Editor-in-Chief Ananya Prakash
Before I begin my review of Frida Kahlo: Making Her Self Up, an exhibition on Frida Kahlo’s life and art, I feel it necessary to provide some context. To be completely candid, I probably am the least qualified person to give this review. Although I find myself frequently visiting art exhibitions and installations around London, I am quite possibly as far from an art critic as one can get. However, what I lack in skill or professional analysis, I will try to make up with passion and honesty. This layman review may be just what you are looking for: devoid of allusions and extended metaphors when referencing the color red.
On June 16, the Victoria and Albert Museum (V&A) opened to the public what can be considered their most sought-after exhibition: Frida Kahlo: Making Her Self Up. This exhibition, which closes on November 4, is a homage to Frida Kahlo, a renowned surrealist Mexican artist from the early-mid 1900s.
Prior to my visit, I had read numerous articles on Kahlo’s life and watched Julie Taymor’s 2002 film Frida. With every piece of information I learned about Kahlo—her attempts to break out of social norms, her tragic accident and the ways it was reflected in her art—I had started to build an image of her in my mind. It was an image that radiated purpose, courage, and sadness. Nothing, however, would have prepared me for the experience I had at the V&A.
As previously mentioned, this was not an exhibition solely of Kahlo’s artwork, but rather a story of her artwork in response to her life journey: her personal belongings, artifacts, photographs and clothing were all on display. This was the first time her belongings were compiled and exhibited outside of Mexico, making the experience all the more astounding.
Walking into the exhibition, which began in a relatively narrow corridor, I immediately noticed a buzz from the sheer number of people in the room. Although admission was staggered to every half hour and came at a cost of £16, it was difficult to take a step in any direction without waiting for people to move first.
Before any of Kahlo’s art or artifacts were displayed, the exhibition showcased numerous family portraits, providing context to her life and time period. With a German father and Spanish-Indian mother, Kahlo inherited a complexity of cultures that was reflected primarily in her dressing style. She dressed in traditional European-style dresses like her sisters in some of the photos, while she stood out in her father’s suit in others. It was in such photographs where she held herself so confidently beside her family that I was able to see her courageously yet nonchalantly breaking gender and cultural norms.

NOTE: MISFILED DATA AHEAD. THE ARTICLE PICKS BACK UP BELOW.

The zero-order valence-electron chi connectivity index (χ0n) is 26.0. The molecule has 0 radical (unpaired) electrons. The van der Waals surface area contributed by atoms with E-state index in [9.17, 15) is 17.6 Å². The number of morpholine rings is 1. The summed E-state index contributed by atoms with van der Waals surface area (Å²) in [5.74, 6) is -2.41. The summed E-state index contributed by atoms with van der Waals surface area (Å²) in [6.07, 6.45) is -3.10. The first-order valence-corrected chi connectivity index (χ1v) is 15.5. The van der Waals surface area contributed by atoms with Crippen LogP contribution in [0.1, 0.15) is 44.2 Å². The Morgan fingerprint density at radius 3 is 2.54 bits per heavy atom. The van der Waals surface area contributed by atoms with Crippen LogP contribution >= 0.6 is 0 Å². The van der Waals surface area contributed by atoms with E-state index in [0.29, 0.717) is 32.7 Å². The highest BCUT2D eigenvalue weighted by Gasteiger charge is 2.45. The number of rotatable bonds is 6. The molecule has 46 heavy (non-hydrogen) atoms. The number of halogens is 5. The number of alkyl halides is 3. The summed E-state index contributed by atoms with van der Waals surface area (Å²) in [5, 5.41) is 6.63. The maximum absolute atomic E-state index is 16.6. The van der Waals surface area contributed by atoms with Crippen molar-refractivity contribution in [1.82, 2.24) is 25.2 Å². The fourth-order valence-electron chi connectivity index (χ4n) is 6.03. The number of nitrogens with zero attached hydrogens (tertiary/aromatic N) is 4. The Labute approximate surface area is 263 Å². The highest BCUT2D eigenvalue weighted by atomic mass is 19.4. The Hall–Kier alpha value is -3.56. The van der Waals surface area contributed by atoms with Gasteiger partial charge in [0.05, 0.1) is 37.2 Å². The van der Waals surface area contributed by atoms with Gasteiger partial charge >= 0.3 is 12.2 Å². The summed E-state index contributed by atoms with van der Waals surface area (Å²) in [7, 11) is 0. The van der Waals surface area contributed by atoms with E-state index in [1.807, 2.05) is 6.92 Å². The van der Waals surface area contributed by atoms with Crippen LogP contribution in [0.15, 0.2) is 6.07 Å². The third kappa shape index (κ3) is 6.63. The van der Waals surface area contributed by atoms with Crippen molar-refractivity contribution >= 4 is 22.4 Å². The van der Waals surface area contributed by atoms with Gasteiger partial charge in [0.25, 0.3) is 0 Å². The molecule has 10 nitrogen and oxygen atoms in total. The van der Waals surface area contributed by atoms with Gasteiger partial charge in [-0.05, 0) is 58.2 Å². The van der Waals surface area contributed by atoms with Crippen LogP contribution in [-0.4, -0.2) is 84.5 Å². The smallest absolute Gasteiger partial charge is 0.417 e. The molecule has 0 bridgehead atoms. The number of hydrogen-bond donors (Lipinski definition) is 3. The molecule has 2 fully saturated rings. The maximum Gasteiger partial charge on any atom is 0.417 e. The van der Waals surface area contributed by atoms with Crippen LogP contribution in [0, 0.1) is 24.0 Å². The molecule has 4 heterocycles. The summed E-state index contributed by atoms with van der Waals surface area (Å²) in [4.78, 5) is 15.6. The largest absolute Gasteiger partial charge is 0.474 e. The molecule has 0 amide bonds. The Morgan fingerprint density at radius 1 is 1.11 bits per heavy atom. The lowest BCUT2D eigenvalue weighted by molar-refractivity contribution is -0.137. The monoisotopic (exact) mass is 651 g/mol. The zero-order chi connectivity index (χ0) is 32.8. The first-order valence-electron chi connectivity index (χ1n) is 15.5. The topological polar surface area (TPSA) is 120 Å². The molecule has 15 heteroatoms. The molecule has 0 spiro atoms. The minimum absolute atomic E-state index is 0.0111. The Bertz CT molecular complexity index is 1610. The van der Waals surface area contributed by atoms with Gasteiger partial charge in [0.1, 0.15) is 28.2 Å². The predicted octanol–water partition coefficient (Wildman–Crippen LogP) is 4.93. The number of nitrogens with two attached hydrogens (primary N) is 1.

Alongside influence from her family’s Mexican heritage, Kahlo’s art was also heavily influenced by her prolonged physical suffering. Kahlo contracted polio as a child and was later in a bus accident that left her infertile and largely bedridden, undergoing numerous surgeries and painful treatments throughout the majority of her life as a result. It was in fact her bus accident that catalyzed her interest in art, and she started to spend many hours on the bed painting. Her ability to find a passion amidst such pain can be commended, but might have also been inevitable.
It was the sheer loneliness that she expressed through her art that struck me. Although she had her family and her tumultuous relationship with Mexican painter Diego Rivera as sources of human interaction, her inability to move freely around and outside her house eventually led her to focus on self-portraits. “I paint self-portraits because I am so often alone, because I am the person I know best.,” Kahlo explained. The self-portraits on display at the V&A, with the often distorted images she created of herself, sometimes surrounded by monkeys, and other times with Rivera’s face on her forehead, revealed to me just how eccentric and intricate Kahlo’s unexpressed and suppressed emotions were.
Further within the exhibition, I walked into a large room with glass displays in the center and works lining the wall. The dim lighting, dark walls and dramatic orchestral music in the background made the space almost enchanting. Upon closer inspection, I saw that the glass case held Kahlo’s personal possessions, primarily her cosmetics and vanity products. Other cases held the numerous back and leg braces that she used following her accident. All of them were painted on and personalized with bright colors and shapes. It was only in this part of the exhibition that I became cognizant of my underlying sense of discomfort that was present for the last hour. A lot of what was displayed—Kahlo’s lipstick, her earrings, and corset—felt a little too private for the public eye.
This level of discomfort was only heightened when looking at all the outfits that Kahlo wore displayed on mannequins in the next room. All of them were beautifully made and large in size to conceal the braces she wore. Some of them had fading paint marks around the sleeves and some were stained at the collar. It all seemed too intimate.
But perhaps that was the intention of the exhibition, to showcase such raw and private parts of Kahlo that forced me to see her for who she was, not the glamorized version of her that I carried around, but the real, flawed—and in that way, more powerful—version of her.
*Editor’s note: The V&A has declared that the exhibition is now sold out, however, limited tickets are announced each day at 10 a.m.